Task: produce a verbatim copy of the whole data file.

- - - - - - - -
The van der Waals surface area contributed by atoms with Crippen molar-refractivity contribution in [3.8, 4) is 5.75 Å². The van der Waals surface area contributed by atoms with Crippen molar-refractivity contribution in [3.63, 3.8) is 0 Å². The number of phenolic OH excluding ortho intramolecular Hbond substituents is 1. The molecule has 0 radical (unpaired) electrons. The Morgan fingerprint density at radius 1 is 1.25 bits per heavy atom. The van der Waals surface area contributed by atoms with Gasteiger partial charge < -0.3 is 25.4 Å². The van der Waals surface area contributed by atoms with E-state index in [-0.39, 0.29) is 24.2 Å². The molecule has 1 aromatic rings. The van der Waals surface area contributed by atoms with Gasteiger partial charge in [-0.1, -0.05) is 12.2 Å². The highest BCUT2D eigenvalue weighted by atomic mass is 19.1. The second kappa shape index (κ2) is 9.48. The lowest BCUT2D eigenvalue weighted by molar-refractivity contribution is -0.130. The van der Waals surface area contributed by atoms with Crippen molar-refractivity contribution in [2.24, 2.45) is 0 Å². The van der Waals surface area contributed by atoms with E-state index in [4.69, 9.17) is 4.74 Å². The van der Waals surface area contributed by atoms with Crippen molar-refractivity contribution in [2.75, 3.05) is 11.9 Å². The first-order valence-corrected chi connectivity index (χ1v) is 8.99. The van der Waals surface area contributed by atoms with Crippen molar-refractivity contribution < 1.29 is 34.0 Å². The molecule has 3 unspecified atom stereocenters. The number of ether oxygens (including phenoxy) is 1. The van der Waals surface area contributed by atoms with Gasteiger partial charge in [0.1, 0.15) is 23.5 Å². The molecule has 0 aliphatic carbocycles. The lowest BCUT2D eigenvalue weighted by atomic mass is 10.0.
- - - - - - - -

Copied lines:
The van der Waals surface area contributed by atoms with Crippen molar-refractivity contribution in [3.8, 4) is 5.75 Å². The van der Waals surface area contributed by atoms with Crippen molar-refractivity contribution in [3.63, 3.8) is 0 Å². The number of phenolic OH excluding ortho intramolecular Hbond substituents is 1. The molecule has 0 radical (unpaired) electrons. The Morgan fingerprint density at radius 1 is 1.25 bits per heavy atom. The van der Waals surface area contributed by atoms with Gasteiger partial charge < -0.3 is 25.4 Å². The van der Waals surface area contributed by atoms with E-state index in [-0.39, 0.29) is 24.2 Å². The molecule has 1 aromatic rings. The van der Waals surface area contributed by atoms with Gasteiger partial charge in [-0.1, -0.05) is 12.2 Å². The highest BCUT2D eigenvalue weighted by atomic mass is 19.1. The second kappa shape index (κ2) is 9.48. The lowest BCUT2D eigenvalue weighted by molar-refractivity contribution is -0.130. The van der Waals surface area contributed by atoms with Crippen molar-refractivity contribution in [2.24, 2.45) is 0 Å². The van der Waals surface area contributed by atoms with E-state index in [4.69, 9.17) is 4.74 Å². The van der Waals surface area contributed by atoms with Crippen molar-refractivity contribution in [2.75, 3.05) is 11.9 Å². The first-order valence-corrected chi connectivity index (χ1v) is 8.99. The van der Waals surface area contributed by atoms with Crippen molar-refractivity contribution < 1.29 is 34.0 Å². The molecule has 3 unspecified atom stereocenters. The number of ether oxygens (including phenoxy) is 1. The van der Waals surface area contributed by atoms with Gasteiger partial charge in [0.1, 0.15) is 23.5 Å². The molecule has 0 aliphatic carbocycles. The lowest BCUT2D eigenvalue weighted by atomic mass is 10.0.